Will Rogers Beach a Valuable Resource for All Angelinos

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Councilman Mike Bonin is proposing putting little houses for the homeless in the Will Rogers State Beach Parking lot, which would take land and resources away from the public.

(Editor’s note: On May 26 Councilman Mike Bonin co-proposed using parking lots at two popular beaches — Will Rogers State Beach and Dockweiler — a parking lot at the Marina del Rey Boat Ramps and two Recreation Centers to house homeless individuals in temporary shelters. His argument was that every Council District has to house the homeless, and this was his solution for CD11. Bonin told fellow council members that by voting for his motion, it would only be for a feasibility study. He failed to tell his peers that a study had already been underway for almost nine months. 

 

The response from constituents has been angry and sustained, with residents reminding Councilman Bonin that parks and beaches should remain open for everybody – children, family, veterans, and yes, even the homeless. If one were to take the parks and beaches away and turn them over to one group, it would be unfair to others. The Pacific Palisades Community Council has written numerous letters to City, the County and State representatives. On August 3, they sent the following letter to the City and other government officials.)

“PPCC reminds all public officials: Will Rogers State Beach (WRSB) is not CD 11’s beach; it is not Pacific Palisades’ beach; and it is not the City Council’s beach. It is a State Park, owned by the State and held in trust for all Californians, including all people of the City and County.

“WRSB must be preserved for families and children. It is beyond dispute that millions of people of all ethnicities & income-levels from throughout the Southland – including families with children – regularly visit WRSB for recreation and enjoyment.”

In an August 1 L.A. Times Best of the Southland survey, “Angelenos regard WRSB as one of the seven top ‘family friendly’ attractions in all Los Angeles – along with such iconic venues as the Natural History Museum, the California Science Center and the LA Zoo.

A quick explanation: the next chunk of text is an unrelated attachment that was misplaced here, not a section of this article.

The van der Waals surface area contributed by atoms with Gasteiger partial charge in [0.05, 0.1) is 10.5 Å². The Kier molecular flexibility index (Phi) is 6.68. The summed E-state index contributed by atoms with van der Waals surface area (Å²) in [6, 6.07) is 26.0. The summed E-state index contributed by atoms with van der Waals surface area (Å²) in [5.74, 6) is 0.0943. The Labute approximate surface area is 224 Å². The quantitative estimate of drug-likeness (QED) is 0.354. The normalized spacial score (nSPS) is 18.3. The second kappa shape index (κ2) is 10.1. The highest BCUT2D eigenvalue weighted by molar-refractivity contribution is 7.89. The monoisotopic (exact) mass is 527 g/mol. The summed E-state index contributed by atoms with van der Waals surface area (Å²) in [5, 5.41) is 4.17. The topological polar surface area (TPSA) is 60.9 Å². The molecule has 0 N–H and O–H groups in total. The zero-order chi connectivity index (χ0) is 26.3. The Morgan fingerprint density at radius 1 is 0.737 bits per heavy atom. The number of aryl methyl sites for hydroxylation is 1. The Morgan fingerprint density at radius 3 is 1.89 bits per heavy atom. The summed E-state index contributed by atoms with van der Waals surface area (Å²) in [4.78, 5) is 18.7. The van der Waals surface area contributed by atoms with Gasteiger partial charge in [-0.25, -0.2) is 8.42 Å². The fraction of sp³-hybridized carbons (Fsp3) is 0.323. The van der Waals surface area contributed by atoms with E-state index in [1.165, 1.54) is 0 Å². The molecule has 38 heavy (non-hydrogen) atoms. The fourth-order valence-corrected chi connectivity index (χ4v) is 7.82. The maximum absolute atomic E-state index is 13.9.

“WRSB was the only recreational open space (or beach) in the entire City to be so-recognized. No responsible public official would ever consider placing homeless housing at the now-open Natural History Museum, the California Science Center or the LA Zoo. Despite rhetoric from some officials and commentators that ‘all options’ must be on the table. . . .WRSB should never have been proposed in the first place and should be rejected now.”

In conclusion, the PPCC wrote: “Former Governor Jerry Brown was unquestionably right – placing housing for the unhoused at WRSB would be ‘crazy.’ PPCC implores all Councilmembers: For the benefit of families, children and all beachgoers – and in the interest of the safety of the unhoused – please reject this ill-conceived and dangerous idea.”

In a July 30 PPCC letter to governmental officials, the PPCC noted that John Maceri, CEO of The People Concern, HAD said that placing housing for the unhoused at WRSB is “not a good idea.”

Maceri spoke at the July 26 Pacific Palisades Task Force on Homelessness community meeting, and said that the beach is a “really valuable asset” and “access to public space has been constrained for so long,” people have been “cooped up for 15 months,” the temperature in the San Fernando Valley has been in “triple digits for several weeks,” and many Angelenos want to get “relief from the heat” by enjoying the beach.

Maceri asked: “Why would you take a County-wide asset and limit its use for something that is going to have a pretty significant impact on thousands and thousands of other people in the County? It just doesn’t make any sense for me. There are alternative locations that can be looked at.”

The PPCC pointed out that the LA Times in a June 28 editorial (“Venice Beach Needs to Stop Being a Campground for Homeless People, So Let’s Get Campers Housed”) wrote: “What is certain is that no one should be camping in city parks, including the beaches.”

And U.S. District Court Judge David O. Carter made clear in his preliminary injunction ruling in the Alliance case that it is “pivotal” that access to public spaces such as beaches and parks, which enhance the quality of life for all citizens, be maintained for the public.

(To read the PPCC letters in entirety, visit pacpalicc.org.)

This entry was posted in City/Councilman Mike Bonin, Community, Pacific Palisades Community Council, Parks. Bookmark the permalink.

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